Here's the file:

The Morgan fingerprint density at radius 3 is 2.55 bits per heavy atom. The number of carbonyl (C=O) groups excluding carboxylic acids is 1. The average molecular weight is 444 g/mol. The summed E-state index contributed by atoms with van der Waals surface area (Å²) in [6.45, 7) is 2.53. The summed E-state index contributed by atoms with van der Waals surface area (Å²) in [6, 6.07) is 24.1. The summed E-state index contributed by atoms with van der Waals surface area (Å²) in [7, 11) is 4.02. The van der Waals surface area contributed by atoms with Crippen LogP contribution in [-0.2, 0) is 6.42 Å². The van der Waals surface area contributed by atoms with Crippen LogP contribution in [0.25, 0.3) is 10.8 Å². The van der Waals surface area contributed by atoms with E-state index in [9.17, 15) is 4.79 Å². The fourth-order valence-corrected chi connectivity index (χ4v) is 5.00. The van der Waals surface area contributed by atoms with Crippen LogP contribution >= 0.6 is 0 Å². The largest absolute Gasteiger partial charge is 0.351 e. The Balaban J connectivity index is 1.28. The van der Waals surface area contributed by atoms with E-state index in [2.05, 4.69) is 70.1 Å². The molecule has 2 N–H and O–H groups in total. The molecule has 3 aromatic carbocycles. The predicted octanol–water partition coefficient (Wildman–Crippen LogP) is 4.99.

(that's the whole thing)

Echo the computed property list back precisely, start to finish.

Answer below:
The Morgan fingerprint density at radius 3 is 2.55 bits per heavy atom. The number of carbonyl (C=O) groups excluding carboxylic acids is 1. The average molecular weight is 444 g/mol. The summed E-state index contributed by atoms with van der Waals surface area (Å²) in [6.45, 7) is 2.53. The summed E-state index contributed by atoms with van der Waals surface area (Å²) in [6, 6.07) is 24.1. The summed E-state index contributed by atoms with van der Waals surface area (Å²) in [7, 11) is 4.02. The van der Waals surface area contributed by atoms with Crippen LogP contribution in [-0.2, 0) is 6.42 Å². The van der Waals surface area contributed by atoms with Crippen LogP contribution in [0.25, 0.3) is 10.8 Å². The van der Waals surface area contributed by atoms with E-state index in [9.17, 15) is 4.79 Å². The fourth-order valence-corrected chi connectivity index (χ4v) is 5.00. The van der Waals surface area contributed by atoms with Crippen LogP contribution >= 0.6 is 0 Å². The largest absolute Gasteiger partial charge is 0.351 e. The Balaban J connectivity index is 1.28. The van der Waals surface area contributed by atoms with E-state index in [2.05, 4.69) is 70.1 Å². The molecule has 2 N–H and O–H groups in total. The molecule has 3 aromatic carbocycles. The predicted octanol–water partition coefficient (Wildman–Crippen LogP) is 4.99.